Islam’s Golden Age, extending from the 7th century to the 13th century, flourished while Europe and Christendom wallowed in the Dark Ages. Western society was considered a backwater, if considered at all.
Islam generated impressive advances in medicine, chemistry, physics, mathematics, astronomy, optics and philosophy. It created cities, observatories and libraries, and it engaged in far-flung commerce well before Christopher Columbus set sail.
Credit Islamic genius for the magnetic compass and navigational innovation, for algebra and the refinement of the numbering system that originated in India, for papermaking and the scientific method. While Greek and Roman learning faded in the medieval West, Islamic scholars were preserving and enlarging it – long before the European Renaissance or Age of Enlightenment.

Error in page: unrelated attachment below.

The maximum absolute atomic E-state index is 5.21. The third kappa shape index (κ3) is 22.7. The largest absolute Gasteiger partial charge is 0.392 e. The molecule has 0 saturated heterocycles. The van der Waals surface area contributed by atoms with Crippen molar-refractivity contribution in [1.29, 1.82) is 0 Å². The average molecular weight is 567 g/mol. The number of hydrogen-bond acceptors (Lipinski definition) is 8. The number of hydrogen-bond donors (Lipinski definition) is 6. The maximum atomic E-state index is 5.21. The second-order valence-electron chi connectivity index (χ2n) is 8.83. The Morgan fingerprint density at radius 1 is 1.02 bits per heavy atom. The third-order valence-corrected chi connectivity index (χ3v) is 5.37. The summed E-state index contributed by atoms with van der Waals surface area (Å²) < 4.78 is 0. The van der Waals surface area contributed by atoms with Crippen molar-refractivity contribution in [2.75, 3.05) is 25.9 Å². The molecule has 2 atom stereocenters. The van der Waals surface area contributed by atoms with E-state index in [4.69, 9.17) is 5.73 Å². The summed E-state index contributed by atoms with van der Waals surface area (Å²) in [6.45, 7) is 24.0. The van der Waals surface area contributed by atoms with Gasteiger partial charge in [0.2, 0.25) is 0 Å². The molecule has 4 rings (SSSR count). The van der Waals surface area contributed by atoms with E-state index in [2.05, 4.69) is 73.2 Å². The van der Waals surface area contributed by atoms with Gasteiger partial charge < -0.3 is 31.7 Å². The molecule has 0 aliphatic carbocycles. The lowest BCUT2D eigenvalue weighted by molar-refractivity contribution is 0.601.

All this and more will be spotlighted during the International Year, which is scheduled to open Jan. 19 at UNESCO headquarters in Paris and will aim to raise awareness of light science and its importance to mankind.
And by doing that, it necessarily will have to highlight Islamic achievements. For example, the opening event will focus on the multiple accomplishments of the 11th century polymath Ibn al-Haytham in optics, mathematics and astronomy. The Golden Age will get more attention Sept. 14 during a conference on its impact on “knowledge-based society.”
So, what went wrong? How did Islamic society fall from one so open and inquisitive to the repressive and closed one that has produced few scientific advances and staggering intolerance?
Our own conservative Christians disbelieve evolution and global climate change, if not science in general, and take a translation of the bible as literal truth.